Tag Archives: gospel

According to the Scriptures – C.H. Dodd

(Old Facebook Post)

Have you ever wondered which are the most important Old Testament passages? Or at least which ones tell us the most about Christ?

There’s a fascinating old book I recently read, According to the Scriptures: The Substructure of New Testament Theology, by C. H. Dodd. It analyses the New Testament’s use of the Old Testament to try to determine which OT passages were most central in shaping the apostles’ understanding of the significance of Christ’s death and resurrection. Which passages did they quote most often when explaining the gospel message? Which most powerfully explain the significance of Christ’s coming?

Dodd’s list could be refined a little, but it’s a great start. Here are some of the most important OT passages you will ever read!

Genesis 12:3; 22:18
Deuteronomy 18:15, 19
2 Samuel 7:13-14
Psalms 2; 8; 16; 22; 31; 34; 38; 41; 42; 43; 69; 80; 88; 110; 118; 132
Isaiah 6:1–9:7; 11:1-10; 28:16; 29:9-14; 40:1-11; 42:1–46:5; 49:1-13; 50:4-11; 52:13–53:12; 55:3; 58:6-10; 61
Jeremiah 7:1-15; 31:10-34
Hosea (especially Hosea 2-3; 5:8–6:3; 13)
Joel 2-3
Amos 9:11-12
Habakkuk 1-2
Zechariah 9-14
Daniel 7; 12
Malachi 3:1-6

Each of these passages were referenced by multiple NT authors, often in ways that show they assumed their readers were already familiar with them. Learn them well, and watch for how the NT quotes and alludes to them. Find a good cross-reference Bible to see where these verses are used in the NT, and ponder how the apostles understood them. Then see the gospel with new eyes, and read the OT with new eyes.

I think one of the most exciting ways this list could be used would be as a guide for selecting OT memory passages! It would also serve as a good guide for public Scripture readings in church services.

Dodd groups these passages according to key themes of the gospel message: 1) apocalyptic-eschatological–prophesies about the Day of the Lord, with judgement and redemption; 2) scriptures of the new Israel–judgement upon rebellious national Israel, the calling of the remnant, the inauguration of the New Covenant and the emergence of the Church; 3) scriptures of the Servant of the Lord and the Righteous Sufferer; and 4) unclassified–which interestingly includes a few explicitly messianic passages–very few of the others on the list actually speak of a coming “anointed” one!


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“The Expulsive Power of a New Affection”

(Old Facebook Post – Revised)

Do you long for victory over sin–for yourself, or for those you love? Here is some great reading from an old Scotsman. Read it slowly, enjoying every drop. Enjoy the presentation of the gospel of Christ–for what you love, you will serve.

The Expulsive Power of a New Affection,” by Thomas Chalmers. (Thanks to Tim Keller for alerting me to this old essay.)


My reflections after reading the essay:

How do we try to motivate people to live holy lives? Often the motivations we use, while they are true and even useful, fall short of the gospel. Sometimes the motivations we use actually reinforce sinful patterns in our hearts.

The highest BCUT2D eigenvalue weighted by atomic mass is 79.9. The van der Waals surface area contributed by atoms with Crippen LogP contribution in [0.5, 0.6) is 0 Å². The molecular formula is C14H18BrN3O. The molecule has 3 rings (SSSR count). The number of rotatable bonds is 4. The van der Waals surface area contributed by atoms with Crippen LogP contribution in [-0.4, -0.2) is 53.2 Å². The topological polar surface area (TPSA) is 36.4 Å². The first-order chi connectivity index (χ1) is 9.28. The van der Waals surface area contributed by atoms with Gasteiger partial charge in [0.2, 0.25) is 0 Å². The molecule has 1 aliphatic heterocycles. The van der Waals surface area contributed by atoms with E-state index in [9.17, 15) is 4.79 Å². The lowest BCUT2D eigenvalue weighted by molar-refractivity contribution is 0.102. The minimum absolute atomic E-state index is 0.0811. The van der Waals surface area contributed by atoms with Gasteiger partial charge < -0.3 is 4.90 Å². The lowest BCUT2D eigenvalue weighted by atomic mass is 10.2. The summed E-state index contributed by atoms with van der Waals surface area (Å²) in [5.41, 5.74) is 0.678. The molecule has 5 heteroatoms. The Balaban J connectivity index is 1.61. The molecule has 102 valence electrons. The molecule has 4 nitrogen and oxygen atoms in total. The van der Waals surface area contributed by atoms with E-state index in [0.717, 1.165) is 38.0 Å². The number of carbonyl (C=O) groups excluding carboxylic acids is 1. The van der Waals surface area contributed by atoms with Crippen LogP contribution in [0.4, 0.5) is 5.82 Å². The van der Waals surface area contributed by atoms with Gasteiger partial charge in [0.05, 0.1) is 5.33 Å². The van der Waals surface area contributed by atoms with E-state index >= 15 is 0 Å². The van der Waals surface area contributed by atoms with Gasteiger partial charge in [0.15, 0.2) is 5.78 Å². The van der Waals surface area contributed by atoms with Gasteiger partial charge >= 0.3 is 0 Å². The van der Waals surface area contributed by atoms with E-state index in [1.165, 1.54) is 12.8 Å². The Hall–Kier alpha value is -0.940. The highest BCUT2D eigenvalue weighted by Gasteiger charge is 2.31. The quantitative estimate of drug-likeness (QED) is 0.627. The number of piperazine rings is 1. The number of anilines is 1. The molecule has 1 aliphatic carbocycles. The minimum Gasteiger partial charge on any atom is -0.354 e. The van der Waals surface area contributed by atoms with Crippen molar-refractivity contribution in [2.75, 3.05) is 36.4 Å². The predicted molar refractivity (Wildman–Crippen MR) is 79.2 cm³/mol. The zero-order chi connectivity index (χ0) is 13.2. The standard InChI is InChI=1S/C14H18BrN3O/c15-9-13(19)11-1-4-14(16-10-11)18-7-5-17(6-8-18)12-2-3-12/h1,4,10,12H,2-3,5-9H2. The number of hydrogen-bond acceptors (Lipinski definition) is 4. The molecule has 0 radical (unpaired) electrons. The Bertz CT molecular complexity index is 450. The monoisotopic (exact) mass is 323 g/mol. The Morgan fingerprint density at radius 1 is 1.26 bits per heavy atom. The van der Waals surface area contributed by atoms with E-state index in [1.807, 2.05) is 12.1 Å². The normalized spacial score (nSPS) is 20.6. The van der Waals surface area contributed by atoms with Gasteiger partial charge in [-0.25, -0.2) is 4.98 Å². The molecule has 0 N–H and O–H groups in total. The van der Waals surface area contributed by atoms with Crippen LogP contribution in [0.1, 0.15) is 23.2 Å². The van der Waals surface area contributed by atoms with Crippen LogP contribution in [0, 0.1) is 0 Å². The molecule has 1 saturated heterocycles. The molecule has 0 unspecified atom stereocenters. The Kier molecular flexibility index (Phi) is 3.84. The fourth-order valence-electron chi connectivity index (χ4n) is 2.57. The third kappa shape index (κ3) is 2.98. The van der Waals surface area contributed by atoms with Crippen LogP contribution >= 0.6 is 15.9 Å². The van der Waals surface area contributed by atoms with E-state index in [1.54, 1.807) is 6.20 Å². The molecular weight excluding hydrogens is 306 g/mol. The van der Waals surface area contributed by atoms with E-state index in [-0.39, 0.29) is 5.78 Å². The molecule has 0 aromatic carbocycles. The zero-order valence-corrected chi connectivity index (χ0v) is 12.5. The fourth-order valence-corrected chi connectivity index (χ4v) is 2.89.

For example, how might we motivate a person to live honestly? We might warn him that lying to his wife may cost him his marriage, that shady business practices can lead to lost profits, that lying under oath can lead to prison time, and that little white lies will cost you your reputation in the community. All these warnings are true, and all of them are useful and valid when used wisely. But when cut loose from the gospel, they only reinforce the idolatry of our hearts, strengthening sinful motivations of fear and pride—the very motivations that cause us to deceive in the first place! These warnings may help some people choose good behavior (though see Chalmer’s essay), but when they become our primary motivations for good behavior, they will not form a Christ-like character in us or in those we love.

A grace and gospel-based motivation might look more like this: We will remind ourselves that it is impossible to hide anything from God, but that God has extended his love toward us even while knowing the worst about us—while knowing the fear and pride that cause us to deceive. We might ponder the absolute honesty of Christ, both in his own relationships with the Father and with others, and in his manner of dealing justly and lovingly with our sin. We would meditate on the wonderful assurance provided by the certainty that it is impossible for God to lie. Our hearts would become so captivated by the integrity of God that fear and pride would drain out of our hearts, removing all motivation for dishonesty and reshaping us in the image of Christ.

 


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“Why become ‘all things to all people’?”

(Old Facebook Post)

I think this is the best sermon I’ve heard on the following passage. Thank you D. A. Carson!

“To the Jews I became as a Jew, in order to win Jews. To those under the law I became as one under the law (though not being myself under the law) that I might win those under the law. To those outside the law I became as one outside the law (not being outside the law of God but under the law of Christ) that I might win those outside the law. To the weak I became weak, that I might win the weak. I have become all things to all people, that by all means I might save some. I do it all for the sake of the gospel, that I may share with them in its blessings” (1 Corinthians 9:20-23 ESV).


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